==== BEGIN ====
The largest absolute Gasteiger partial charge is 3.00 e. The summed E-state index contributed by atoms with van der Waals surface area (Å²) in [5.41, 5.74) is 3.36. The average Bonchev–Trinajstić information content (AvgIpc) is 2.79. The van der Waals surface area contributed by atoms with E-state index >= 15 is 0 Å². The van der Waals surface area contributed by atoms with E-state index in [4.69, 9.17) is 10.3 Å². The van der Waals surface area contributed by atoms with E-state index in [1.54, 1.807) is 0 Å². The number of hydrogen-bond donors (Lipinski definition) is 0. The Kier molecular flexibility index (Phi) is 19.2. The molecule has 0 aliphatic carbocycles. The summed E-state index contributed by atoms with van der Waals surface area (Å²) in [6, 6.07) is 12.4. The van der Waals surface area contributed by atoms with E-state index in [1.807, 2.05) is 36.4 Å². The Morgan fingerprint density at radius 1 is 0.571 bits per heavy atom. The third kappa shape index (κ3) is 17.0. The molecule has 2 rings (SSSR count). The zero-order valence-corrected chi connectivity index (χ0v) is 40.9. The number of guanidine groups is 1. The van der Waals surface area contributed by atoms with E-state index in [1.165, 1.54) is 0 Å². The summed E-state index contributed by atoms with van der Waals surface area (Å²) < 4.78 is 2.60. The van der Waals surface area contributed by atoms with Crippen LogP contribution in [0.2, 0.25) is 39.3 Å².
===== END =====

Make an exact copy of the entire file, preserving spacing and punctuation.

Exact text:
The largest absolute Gasteiger partial charge is 3.00 e. The summed E-state index contributed by atoms with van der Waals surface area (Å²) in [5.41, 5.74) is 3.36. The average Bonchev–Trinajstić information content (AvgIpc) is 2.79. The van der Waals surface area contributed by atoms with E-state index >= 15 is 0 Å². The van der Waals surface area contributed by atoms with E-state index in [4.69, 9.17) is 10.3 Å². The van der Waals surface area contributed by atoms with E-state index in [1.54, 1.807) is 0 Å². The number of hydrogen-bond donors (Lipinski definition) is 0. The Kier molecular flexibility index (Phi) is 19.2. The molecule has 0 aliphatic carbocycles. The summed E-state index contributed by atoms with van der Waals surface area (Å²) in [6, 6.07) is 12.4. The van der Waals surface area contributed by atoms with E-state index in [1.807, 2.05) is 36.4 Å². The Morgan fingerprint density at radius 1 is 0.571 bits per heavy atom. The third kappa shape index (κ3) is 17.0. The molecule has 2 rings (SSSR count). The zero-order valence-corrected chi connectivity index (χ0v) is 40.9. The number of guanidine groups is 1. The van der Waals surface area contributed by atoms with E-state index in [1.165, 1.54) is 0 Å². The summed E-state index contributed by atoms with van der Waals surface area (Å²) < 4.78 is 2.60. The van der Waals surface area contributed by atoms with Crippen LogP contribution in [0.2, 0.25) is 39.3 Å².